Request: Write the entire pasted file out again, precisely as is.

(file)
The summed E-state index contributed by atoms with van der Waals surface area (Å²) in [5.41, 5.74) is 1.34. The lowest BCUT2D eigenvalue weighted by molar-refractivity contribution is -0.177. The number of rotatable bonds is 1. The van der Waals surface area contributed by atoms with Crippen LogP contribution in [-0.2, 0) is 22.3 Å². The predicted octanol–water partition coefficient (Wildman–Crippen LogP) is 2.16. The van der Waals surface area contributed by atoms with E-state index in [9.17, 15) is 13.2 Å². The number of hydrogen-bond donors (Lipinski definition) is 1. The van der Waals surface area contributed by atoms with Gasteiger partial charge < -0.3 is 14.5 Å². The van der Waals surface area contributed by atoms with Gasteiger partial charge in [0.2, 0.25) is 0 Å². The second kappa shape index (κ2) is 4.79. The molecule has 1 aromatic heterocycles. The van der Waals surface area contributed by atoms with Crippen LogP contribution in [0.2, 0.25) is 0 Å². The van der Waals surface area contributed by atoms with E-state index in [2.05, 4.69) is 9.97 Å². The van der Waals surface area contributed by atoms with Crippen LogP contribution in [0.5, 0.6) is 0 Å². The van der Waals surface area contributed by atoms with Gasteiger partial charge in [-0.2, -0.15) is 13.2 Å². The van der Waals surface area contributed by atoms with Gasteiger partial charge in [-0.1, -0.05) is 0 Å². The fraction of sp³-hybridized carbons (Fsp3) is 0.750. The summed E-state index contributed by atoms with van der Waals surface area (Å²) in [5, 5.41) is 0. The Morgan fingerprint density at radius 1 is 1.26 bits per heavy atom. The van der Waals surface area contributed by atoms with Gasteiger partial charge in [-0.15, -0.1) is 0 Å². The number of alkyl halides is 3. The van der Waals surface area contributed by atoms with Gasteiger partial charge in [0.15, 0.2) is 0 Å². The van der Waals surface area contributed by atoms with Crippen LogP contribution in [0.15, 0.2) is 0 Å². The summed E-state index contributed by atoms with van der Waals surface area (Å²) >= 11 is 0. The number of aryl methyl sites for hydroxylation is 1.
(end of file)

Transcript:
The summed E-state index contributed by atoms with van der Waals surface area (Å²) in [5.41, 5.74) is 1.34. The lowest BCUT2D eigenvalue weighted by molar-refractivity contribution is -0.177. The number of rotatable bonds is 1. The van der Waals surface area contributed by atoms with Crippen LogP contribution in [-0.2, 0) is 22.3 Å². The predicted octanol–water partition coefficient (Wildman–Crippen LogP) is 2.16. The van der Waals surface area contributed by atoms with E-state index in [9.17, 15) is 13.2 Å². The number of hydrogen-bond donors (Lipinski definition) is 1. The van der Waals surface area contributed by atoms with Gasteiger partial charge < -0.3 is 14.5 Å². The van der Waals surface area contributed by atoms with Gasteiger partial charge in [0.2, 0.25) is 0 Å². The second kappa shape index (κ2) is 4.79. The molecule has 1 aromatic heterocycles. The van der Waals surface area contributed by atoms with Crippen LogP contribution in [0.2, 0.25) is 0 Å². The van der Waals surface area contributed by atoms with E-state index in [2.05, 4.69) is 9.97 Å². The van der Waals surface area contributed by atoms with Crippen LogP contribution in [0.5, 0.6) is 0 Å². The van der Waals surface area contributed by atoms with Gasteiger partial charge in [-0.2, -0.15) is 13.2 Å². The van der Waals surface area contributed by atoms with Gasteiger partial charge in [-0.1, -0.05) is 0 Å². The fraction of sp³-hybridized carbons (Fsp3) is 0.750. The summed E-state index contributed by atoms with van der Waals surface area (Å²) in [5, 5.41) is 0. The Morgan fingerprint density at radius 1 is 1.26 bits per heavy atom. The van der Waals surface area contributed by atoms with Gasteiger partial charge in [-0.15, -0.1) is 0 Å². The number of alkyl halides is 3. The van der Waals surface area contributed by atoms with Gasteiger partial charge in [0.15, 0.2) is 0 Å². The van der Waals surface area contributed by atoms with Crippen LogP contribution in [0.15, 0.2) is 0 Å². The summed E-state index contributed by atoms with van der Waals surface area (Å²) >= 11 is 0. The number of aryl methyl sites for hydroxylation is 1.